Celebrity Interviews: http://www.bluntreview.com Blunterettes , I lead a truly strange life as film reviewer and celebrity interviewer Emily Blunt of BluntReview.com...this is true. In the a.m. it's off to interview a celeb, and by the afternoon, I am dining off The 99 Cent Store products, in the evening - it's gowns and petit fours among the "elite." Oh, this double-life that's mine. You wanna know what I'm up to? Sure, here you go.

Thursday, November 24, 2005

Fear of Flour

An Emily Blunt Rant

Fear of flour. Yep. It’s true. As we grow older and more comfortable with ourselves, we admit things. My fears and phobias are simple and not necessarily rational; are these things suppose to be?

My mom is to blame – as are most of our adult traumas of the psyche.

She loved to cook – as do I. She did however tend to maintain a kind of post-war attitude about foods. My brother and I noticed, while unpacking at a new home mom’d bought, this Morton’s Clam Juice Bottle.

I’d sworn I’ seen that bottle in Wakefield nearly three years prior. And, my brother, who has five years on me, recognized it from a small place we lived in Melrose ten years back. Gross. So old was this bottle of clam juice it had actually started to evaporate. Shudder.

When we asked our mother if we could finally throw it away she said, “ Vat, und vast da stuff? You tink da food grows on trees!” Up into the cabinet it went. I tore a smidge of the label as a way of "tracking it."

Our first reaction - or protective instinct - was to never eat her signature Clam Sauce with Linguine again, the second thought was, “How would you dispose of the bottle?” I mean really. By now there’s bacteria and so forth that Steven Hawkins would ponder over. If we dumped it down the sink it could harm the city’s water supply. If we threw it in the trash it could break and exude fumes, or seep into the city dump's soil and innocent little moles, while feasting upon the remains of some succulent Twinkie circa 1972, that had been "tainted" with a drop of my mother’s long-expired sea (<- the start of life as we know it claim many) product would morph into some kind of half clam half man carnivorous six-foot beings with death ray eyes and elongated fangs. Or the juice could sprout a new kind of mold that would - over eons – populate he Earth and claim our little planet as its own.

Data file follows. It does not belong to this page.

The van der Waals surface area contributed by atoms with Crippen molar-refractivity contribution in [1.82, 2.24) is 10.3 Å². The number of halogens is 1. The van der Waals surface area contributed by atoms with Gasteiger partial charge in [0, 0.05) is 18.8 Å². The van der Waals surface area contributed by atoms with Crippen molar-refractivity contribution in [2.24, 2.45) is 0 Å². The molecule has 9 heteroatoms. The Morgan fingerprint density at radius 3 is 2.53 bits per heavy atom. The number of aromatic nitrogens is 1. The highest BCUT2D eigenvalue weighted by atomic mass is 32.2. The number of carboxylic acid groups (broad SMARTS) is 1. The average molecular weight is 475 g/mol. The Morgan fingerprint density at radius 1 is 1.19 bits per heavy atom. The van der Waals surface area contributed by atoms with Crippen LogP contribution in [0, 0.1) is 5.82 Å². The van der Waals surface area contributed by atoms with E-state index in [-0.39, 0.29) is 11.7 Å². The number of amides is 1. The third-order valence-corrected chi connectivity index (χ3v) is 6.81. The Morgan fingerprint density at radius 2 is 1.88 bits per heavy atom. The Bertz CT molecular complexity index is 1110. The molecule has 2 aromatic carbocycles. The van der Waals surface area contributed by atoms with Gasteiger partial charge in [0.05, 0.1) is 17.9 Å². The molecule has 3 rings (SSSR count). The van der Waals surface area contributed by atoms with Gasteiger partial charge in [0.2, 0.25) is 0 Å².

What ever. It sat on the shelf (though now I swear I saw a Jolly Roger in place of the corporate logo!). It's still with mom - it's now in Florida retired on the shelf - lurking.…

But, back to the flour.

So, you get the drift; my mom saved everything and tends to not waste food.

We always had bags and bags of cooking flour around. Somehow it fell upon me to get the flour while she was creating.

A sweat would break, my palms itch. What would I find in the flour! I must have been a pirate in my past life. I have an unnatural fear of scurvy, love the open seas, and despise flour.

Why? Read on...

See, there’s these…. these…. weevils or something that seem to appear – suddenly – even in fresh flour. WHY. They are like beetles or something. suits of armor and quick as a fan to the side of George Clooney.

My mom is also a Felix Unger personality; you can literally eat off her floors. This is not a dirty woman’s cupboard – yet there the beasts were. Scurrying. Trying to disappear into the sands of time. Yet, they seemed actually willing to be baked into the Swiss-apple pie de Jour. Was it some twisted master plan to invade our inner beings? Or were they really just dumb little bugs thinking if they can't see us, we can't see them; I lay awake at night...wondering.

When I’d complain about the brave new world thriving in the flour, my brother would advise, "It’s extra protein," and my mother would say, “Nonsense.” It was obvious they were lost to me. Their minds filled with weevils running the cogs and gears.
To this day, I am the only member of my family that does not eat, ask for, or covet, my mother's "apple pie."

I was convinced recently by a so-called friend to buy flour. I explained, “I’m not a big flour person. What would I use it for?” They went on about the glories of flour. I bought the stuff; man, it’s cheap.

Sure, ‘cause the “others” want you to hide them in your cupboard so they can spring to life from nowhere as SeaMonkeys do – their master plan.

I’d forgotten the flour. Made sure it was in the non-frequented area of the cabinets. Then one eve I was making Weiner Schnitzel. I remembered, “ That’s right, I have flour to dredge the meat through…”

Dear readers, I am still semi-catatonic. There they were; a thriving community of tiny creatures, in their powder-white metropolis with cavernous subways and northpole-ish skyscrapers. Oh sure they tried to rebury themselves – but it was too late. I was on to them. I swear I heard a low hum of morse code from the sack.

Dinner was ruined, naturally, and I threw the whole bag away. Wasted the whole bag. Double bagged it and slipped down to the trashcan a tad guilty about the other end’s new problem.

As I dry-heaved up the stairs, I swore, “I will never ever own flour again.”

Then my friend said, the weevils – or what ever they are – are actually in the cabinets and feed on flour PRODUCTS of all kinds – my brain scanned the ingredient lists present in the house as we drove. Then without a care in the world she says, “Why, they’re unavoidable,” smiling as if straight out of a scene from Pod People, as I recalled many a flour induced meal at her home; I felt ill and betrayed, alone and on guard.

I now live in a flour free home. Thank you. Today is Thanksgiving and I am en route to cook and serve, assist and devour at the very same friends' home - you know the smiling Judas of Breads…I shant be leaving her alone in the kitchen for a nanosecond. And, if she reaches for "the flour" I do not know what I am capable of.

-Em
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